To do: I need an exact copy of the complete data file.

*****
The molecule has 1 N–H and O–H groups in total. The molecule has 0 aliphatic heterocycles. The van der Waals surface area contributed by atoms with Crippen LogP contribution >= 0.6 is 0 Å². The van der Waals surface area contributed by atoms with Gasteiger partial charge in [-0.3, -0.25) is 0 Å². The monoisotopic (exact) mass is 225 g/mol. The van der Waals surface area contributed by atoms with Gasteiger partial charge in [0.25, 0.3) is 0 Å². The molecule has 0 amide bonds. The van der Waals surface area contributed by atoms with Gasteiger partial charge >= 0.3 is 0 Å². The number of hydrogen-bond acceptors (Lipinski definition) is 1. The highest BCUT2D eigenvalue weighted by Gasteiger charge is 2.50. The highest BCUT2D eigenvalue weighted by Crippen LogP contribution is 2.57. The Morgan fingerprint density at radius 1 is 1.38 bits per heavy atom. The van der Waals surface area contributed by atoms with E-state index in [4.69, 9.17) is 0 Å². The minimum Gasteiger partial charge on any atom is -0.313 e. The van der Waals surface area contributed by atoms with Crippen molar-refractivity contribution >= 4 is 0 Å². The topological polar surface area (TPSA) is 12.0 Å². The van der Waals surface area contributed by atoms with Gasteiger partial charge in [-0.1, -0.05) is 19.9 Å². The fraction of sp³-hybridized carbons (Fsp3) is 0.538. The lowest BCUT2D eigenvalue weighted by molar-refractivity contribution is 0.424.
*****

The molecule has 1 N–H and O–H groups in total. The molecule has 0 aliphatic heterocycles. The van der Waals surface area contributed by atoms with Crippen LogP contribution >= 0.6 is 0 Å². The van der Waals surface area contributed by atoms with Gasteiger partial charge in [-0.3, -0.25) is 0 Å². The monoisotopic (exact) mass is 225 g/mol. The van der Waals surface area contributed by atoms with Gasteiger partial charge in [0.25, 0.3) is 0 Å². The molecule has 0 amide bonds. The van der Waals surface area contributed by atoms with Gasteiger partial charge >= 0.3 is 0 Å². The number of hydrogen-bond acceptors (Lipinski definition) is 1. The highest BCUT2D eigenvalue weighted by Gasteiger charge is 2.50. The highest BCUT2D eigenvalue weighted by Crippen LogP contribution is 2.57. The Morgan fingerprint density at radius 1 is 1.38 bits per heavy atom. The van der Waals surface area contributed by atoms with E-state index in [4.69, 9.17) is 0 Å². The minimum Gasteiger partial charge on any atom is -0.313 e. The van der Waals surface area contributed by atoms with Crippen molar-refractivity contribution >= 4 is 0 Å². The topological polar surface area (TPSA) is 12.0 Å². The van der Waals surface area contributed by atoms with Gasteiger partial charge in [-0.1, -0.05) is 19.9 Å². The fraction of sp³-hybridized carbons (Fsp3) is 0.538. The lowest BCUT2D eigenvalue weighted by molar-refractivity contribution is 0.424.